Continued from Columnar Databases I ...
So if a situation allows us to live with the limitations of the columnar databases, how good are columnar databases. To find out for myself I set up an experiment to compare a popular row based database (Oracle 11g) with compression turned on with a columnar database (Infobright) that relies on an open source database engine (MySQL). I also set the experiment to mainly explore the compression in storage, rather than any query performance as I did not have resource to set up that elaborate an experiment.
For OLTP data structures(TCP-H(tm) Bench Mark) the Oracle compressed row data store used about 10 GB storage including some indexes, which are required for such databases. Infobright database on the other hand showed a 1.9GB. This is about 1/5th the storage required. This is a significant saving, when there are not a lot of indexes in row store, and if more indexes were added for performance reasons it would have shown even better comparison on storage requirements.
For Star Schema Bench Mark database, the data extracts were of the range of 6.7 GB of raw ASCII data, when pulled from Infobright (it by default provides quoted strings, etc) vs. about 6 GB of raw ASCII data when pulled from Oracle tables, using custom pipe delimiter. When loaded into Infobright it compressed the data into a size of about 800MB, again using no indexes. When loaded into Oracle database with the same compression scheme as before the data used about 6.5GB. From these observations, we conclude that while Oracle provides compression, considering that we had 3 large indexes on the lineorder, and smaller indexes on smaller tables as well. However the columnar database (Inforbright) provided an order of magnitude compression compared to the raw text data and row store's (Oracle) equivalent database with basic compression. Due to lack of appropriate storage (exadata machine) I could not test the more aggressive compression scheme available from Oracle row store database.
Query timings were better in case of Infobright database where the large fact table extraction to flat file took about 12 minutes and in case of Oracle the same took about 42 minutes. Thus highlighting the benefits of smaller storage, at the least, as the queries did not use any index for Oracle either as these queries gets all the data from the tables in the join.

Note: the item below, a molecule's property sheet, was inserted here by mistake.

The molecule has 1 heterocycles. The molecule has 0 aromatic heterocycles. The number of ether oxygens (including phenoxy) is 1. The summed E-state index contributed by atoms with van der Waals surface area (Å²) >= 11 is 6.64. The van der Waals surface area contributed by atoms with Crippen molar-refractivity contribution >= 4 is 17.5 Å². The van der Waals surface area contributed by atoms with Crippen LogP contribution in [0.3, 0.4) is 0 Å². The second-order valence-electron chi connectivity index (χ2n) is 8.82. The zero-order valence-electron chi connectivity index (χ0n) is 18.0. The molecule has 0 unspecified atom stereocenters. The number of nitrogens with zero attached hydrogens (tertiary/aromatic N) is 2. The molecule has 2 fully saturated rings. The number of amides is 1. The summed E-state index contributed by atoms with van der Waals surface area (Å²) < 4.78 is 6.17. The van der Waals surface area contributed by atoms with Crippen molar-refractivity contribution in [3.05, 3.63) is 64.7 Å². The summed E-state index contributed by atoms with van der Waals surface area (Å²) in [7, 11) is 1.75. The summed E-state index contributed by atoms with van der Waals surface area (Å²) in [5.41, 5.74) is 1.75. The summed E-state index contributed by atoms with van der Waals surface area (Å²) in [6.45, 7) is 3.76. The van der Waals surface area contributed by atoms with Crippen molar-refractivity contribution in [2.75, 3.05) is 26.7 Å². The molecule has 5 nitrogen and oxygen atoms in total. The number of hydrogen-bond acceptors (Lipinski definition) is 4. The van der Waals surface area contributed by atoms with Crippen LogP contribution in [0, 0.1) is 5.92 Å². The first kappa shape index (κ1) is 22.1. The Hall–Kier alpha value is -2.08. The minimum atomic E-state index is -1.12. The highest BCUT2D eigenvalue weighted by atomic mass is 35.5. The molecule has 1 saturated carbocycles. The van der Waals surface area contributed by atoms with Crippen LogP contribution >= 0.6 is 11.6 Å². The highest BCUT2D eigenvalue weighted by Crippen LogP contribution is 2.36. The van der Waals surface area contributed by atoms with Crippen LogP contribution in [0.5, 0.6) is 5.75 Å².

The star schema shows a higher compression ratio for the columnar database, even though, it uses mainly numeric type data types in the large fact table.
Abadi, D., Boncz, P., Harizopoulos, S. "Column-oriented Database Systems" in VLDB ’09, August 24-28, 009, Lyon, France.
Abadi, D.J., Madden, S.R., and Ferreira, M. "Integrating compression and execution in column-oriented database systems" In Proc. SIGMOD, 2006.
Hodak, W., Jernigan, Kevin, "Advanced Compression with Oracle Database 11g Release 2" An Oracle White Paper from Oracle corporation, September 2009
Oracle, "Oracle 11g SQL Reference Guide" from otn.oracle.com
Oracle, "Oracle 11g Utilities Guide" from otn.oracle.com
Inforbright.org, "Direct data load guide" available from inforbright.org
About Sarbjit Parmar
A practitioner with technical and business knowledge in areas of Data Management( Online transaction processing, data modeling(relational, hierarchical, dimensional, etc.), S/M/L/XL/XXL & XML data, application design, batch processing, analytics(reporting + some statistical analysis), MBA+DBA), Project Management / Product/Software Development Life Cycle Management.